Economic fortune of many countries in the sub-Saharan Africa region is dwindling. Inflation is rising, cost of living is sky-rocketing and many women and young people remain unemployed. Developing financial knowledge, skills, and habits are important at a critical time like this. According to the Organization for Economic Co-operation and Development, financial literacy is essential for economic stability and growth, especially among youth in developing economies.
As part of its corporate social responsibility (CSR), e-commerce based direct selling company QNET is proud to kick off FinGreen, its signature financial literacy programme aiming to develop healthy financial habits through education and training in the most vulnerable communities, especially among young adults.
Financial literacy is one of the main drivers of the developmental goals in modern society. Under the United Nations’ Sustainable Development Goals (UN SDGs), financial literacy and education are interlinked with multiple objectives, such as Decent Work and Economic Growth (SDG8) and Reduced Inequalities (SDG10). It also plays a vital role in supporting overall economic growth and encouraging governments, corporations, and communities to achieve broader development goals, such as establishing solid social security and providing equal opportunity for all, regardless of demographic.
Conceived in 2021, FinGreen aligns with the United Nations SDGs and the Addis Ababa Agenda to provide adequate skills and proper developmental training for all, particularly for youth, women, and those aspiring to be entrepreneurs. The programme will play a pivotal role in supporting marginalised communities in emerging economies reduce poverty through capacity building and equipping participants with basic financial knowledge for better decision-making in their daily life.
FinGreen aims to address the challenges of young adults’ financial know-how by equipping them with the proper knowledge and confidence to make conscious decisions on effectively managing financial services based on these three pillars:
- Assess – FinGreen’s first approach to educating communities on financial know-how is planted from the ground up. FinGreen collaborates with local experts and partners to assess who, where, and how best to implement training sessions. FinGreen will also run surveys throughout the programme to evaluate the effectiveness and efficacy of the training, alongside addressing any issues along the way.
- Train – Training is divided into short sessions that are conducted face-to-face or online, where peer-to-peer conversations are highly encouraged. This is especially important for young adults, especially those from economically underprivileged backgrounds, who may lack the resources to complete longer courses. FinGreen trainers are carefully vetted based on their qualifications and teaching methods.
- Advocate – A unique facet of FinGreen is its commitment to building a sustainable programme, serving as a foundation for developing curiosity, self-esteem, and relational skills through education. Participants are encouraged to become points of reference for their peers and community on financial literacy topics, creating a ripple effect that makes financial knowledge more accessible and has a long-lasting influence on the community.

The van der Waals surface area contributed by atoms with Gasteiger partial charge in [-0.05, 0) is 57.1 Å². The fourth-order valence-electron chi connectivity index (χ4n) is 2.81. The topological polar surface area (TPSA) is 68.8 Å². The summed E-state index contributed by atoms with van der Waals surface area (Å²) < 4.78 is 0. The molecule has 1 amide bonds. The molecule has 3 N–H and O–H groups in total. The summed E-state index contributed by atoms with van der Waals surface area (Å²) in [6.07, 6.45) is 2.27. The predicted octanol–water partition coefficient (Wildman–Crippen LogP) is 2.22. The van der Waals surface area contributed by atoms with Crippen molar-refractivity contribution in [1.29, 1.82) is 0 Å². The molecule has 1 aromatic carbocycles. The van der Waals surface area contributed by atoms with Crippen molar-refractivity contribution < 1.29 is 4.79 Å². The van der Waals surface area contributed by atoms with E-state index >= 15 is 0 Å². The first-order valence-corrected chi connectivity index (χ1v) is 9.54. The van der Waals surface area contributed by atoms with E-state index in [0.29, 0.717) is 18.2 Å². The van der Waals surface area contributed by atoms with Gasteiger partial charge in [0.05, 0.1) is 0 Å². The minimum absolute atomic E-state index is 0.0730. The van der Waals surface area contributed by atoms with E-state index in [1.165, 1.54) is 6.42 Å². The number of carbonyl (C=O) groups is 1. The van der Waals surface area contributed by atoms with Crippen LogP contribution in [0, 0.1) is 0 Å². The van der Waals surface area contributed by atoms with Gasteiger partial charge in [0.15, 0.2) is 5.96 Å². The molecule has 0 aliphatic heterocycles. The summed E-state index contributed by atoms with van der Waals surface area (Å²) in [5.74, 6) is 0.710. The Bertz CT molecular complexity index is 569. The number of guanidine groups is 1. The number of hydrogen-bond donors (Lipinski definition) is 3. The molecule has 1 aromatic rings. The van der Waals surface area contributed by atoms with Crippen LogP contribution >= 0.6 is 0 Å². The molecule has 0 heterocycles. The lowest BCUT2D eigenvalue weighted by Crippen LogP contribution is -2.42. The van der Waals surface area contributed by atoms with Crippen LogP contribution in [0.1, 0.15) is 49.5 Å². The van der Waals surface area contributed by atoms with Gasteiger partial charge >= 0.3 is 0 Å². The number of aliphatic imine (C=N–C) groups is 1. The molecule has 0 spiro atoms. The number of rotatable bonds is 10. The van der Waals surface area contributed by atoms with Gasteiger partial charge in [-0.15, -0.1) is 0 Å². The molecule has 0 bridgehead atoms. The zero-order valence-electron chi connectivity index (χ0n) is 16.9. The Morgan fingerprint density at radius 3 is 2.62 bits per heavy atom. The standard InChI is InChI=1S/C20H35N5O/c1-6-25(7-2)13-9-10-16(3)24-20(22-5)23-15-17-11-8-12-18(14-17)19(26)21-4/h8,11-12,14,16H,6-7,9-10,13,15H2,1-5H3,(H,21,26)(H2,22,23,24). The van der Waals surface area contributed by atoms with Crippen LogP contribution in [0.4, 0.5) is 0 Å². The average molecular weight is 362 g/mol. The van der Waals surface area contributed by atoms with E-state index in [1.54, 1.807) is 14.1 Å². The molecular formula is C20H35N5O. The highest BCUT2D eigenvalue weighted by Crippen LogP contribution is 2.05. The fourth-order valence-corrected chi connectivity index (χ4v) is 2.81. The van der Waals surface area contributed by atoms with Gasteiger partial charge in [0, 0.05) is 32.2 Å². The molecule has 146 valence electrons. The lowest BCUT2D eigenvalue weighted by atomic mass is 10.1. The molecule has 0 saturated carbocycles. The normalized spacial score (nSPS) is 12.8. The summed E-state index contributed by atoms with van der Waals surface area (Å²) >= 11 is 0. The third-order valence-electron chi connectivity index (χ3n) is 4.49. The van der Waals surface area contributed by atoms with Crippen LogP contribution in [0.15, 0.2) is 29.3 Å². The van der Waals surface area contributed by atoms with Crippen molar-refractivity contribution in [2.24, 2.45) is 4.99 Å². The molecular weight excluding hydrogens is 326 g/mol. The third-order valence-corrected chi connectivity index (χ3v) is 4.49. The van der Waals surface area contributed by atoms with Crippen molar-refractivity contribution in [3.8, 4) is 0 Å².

In sub-Saharan Africa, QNET is rolling out the pilot for FinGreen in Nigeria, with plans for expansion into more markets within the West African sub-region in the next phase.
Advocating for Financial Inclusivity
Additionally, FinGreen addresses common financial barriers faced by young entrepreneurs and women looking to participate in the global e-commerce boom. FinGreen aims to educate these communities about financial risk awareness in an increasingly knowledge-based and digital world. This is especially pertinent now as global online transactions increased by 10% last year as the pandemic accelerated demand for digital purchases.
“Financial literacy is a key skill for individuals, especially the youth,” QNET CEO, Malou Caluza comments. “Higher mobile phone penetration and earlier adoption of technological services mean that the younger generation is likely to be exposed to more financial products compared to their parents. They have access to banking facilities, payment platforms, and financial services at an earlier age. Developing their skills and equipping them with proper financial understanding will give youth the tools they need to make savvy and informed decisions regarding their finances, such as managing their savings or planning their budget responsibly.” She adds, “As a business that is focused on developing micro-entrepreneurs, we understand that financial independence starts with education and inclusion. Through our FinGreen programme, we strive to help young people and women learn the skills, habits, and attitude to make informed financial decisions, online and offline.”